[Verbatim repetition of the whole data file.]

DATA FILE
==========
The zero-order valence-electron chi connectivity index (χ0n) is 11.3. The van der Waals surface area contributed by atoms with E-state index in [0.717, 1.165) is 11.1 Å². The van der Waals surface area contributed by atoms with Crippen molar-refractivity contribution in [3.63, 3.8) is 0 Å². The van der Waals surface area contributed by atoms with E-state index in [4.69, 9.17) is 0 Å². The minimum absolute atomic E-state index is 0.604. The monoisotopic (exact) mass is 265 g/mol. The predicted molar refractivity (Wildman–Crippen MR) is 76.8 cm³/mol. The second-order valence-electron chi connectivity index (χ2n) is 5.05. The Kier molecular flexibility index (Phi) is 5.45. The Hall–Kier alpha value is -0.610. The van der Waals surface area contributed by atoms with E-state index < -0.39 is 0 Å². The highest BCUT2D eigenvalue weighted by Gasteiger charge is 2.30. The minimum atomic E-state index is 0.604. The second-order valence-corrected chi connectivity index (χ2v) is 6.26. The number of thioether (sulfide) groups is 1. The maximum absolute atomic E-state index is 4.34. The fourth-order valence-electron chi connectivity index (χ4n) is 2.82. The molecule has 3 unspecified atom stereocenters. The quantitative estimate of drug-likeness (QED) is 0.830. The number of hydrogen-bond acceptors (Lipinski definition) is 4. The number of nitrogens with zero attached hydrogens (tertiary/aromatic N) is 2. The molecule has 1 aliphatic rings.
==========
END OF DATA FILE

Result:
The zero-order valence-electron chi connectivity index (χ0n) is 11.3. The van der Waals surface area contributed by atoms with E-state index in [0.717, 1.165) is 11.1 Å². The van der Waals surface area contributed by atoms with Crippen molar-refractivity contribution in [3.63, 3.8) is 0 Å². The van der Waals surface area contributed by atoms with E-state index in [4.69, 9.17) is 0 Å². The minimum absolute atomic E-state index is 0.604. The monoisotopic (exact) mass is 265 g/mol. The predicted molar refractivity (Wildman–Crippen MR) is 76.8 cm³/mol. The second-order valence-electron chi connectivity index (χ2n) is 5.05. The Kier molecular flexibility index (Phi) is 5.45. The Hall–Kier alpha value is -0.610. The van der Waals surface area contributed by atoms with E-state index < -0.39 is 0 Å². The highest BCUT2D eigenvalue weighted by Gasteiger charge is 2.30. The minimum atomic E-state index is 0.604. The second-order valence-corrected chi connectivity index (χ2v) is 6.26. The number of thioether (sulfide) groups is 1. The maximum absolute atomic E-state index is 4.34. The fourth-order valence-electron chi connectivity index (χ4n) is 2.82. The molecule has 3 unspecified atom stereocenters. The quantitative estimate of drug-likeness (QED) is 0.830. The number of hydrogen-bond acceptors (Lipinski definition) is 4. The number of nitrogens with zero attached hydrogens (tertiary/aromatic N) is 2. The molecule has 1 aliphatic rings.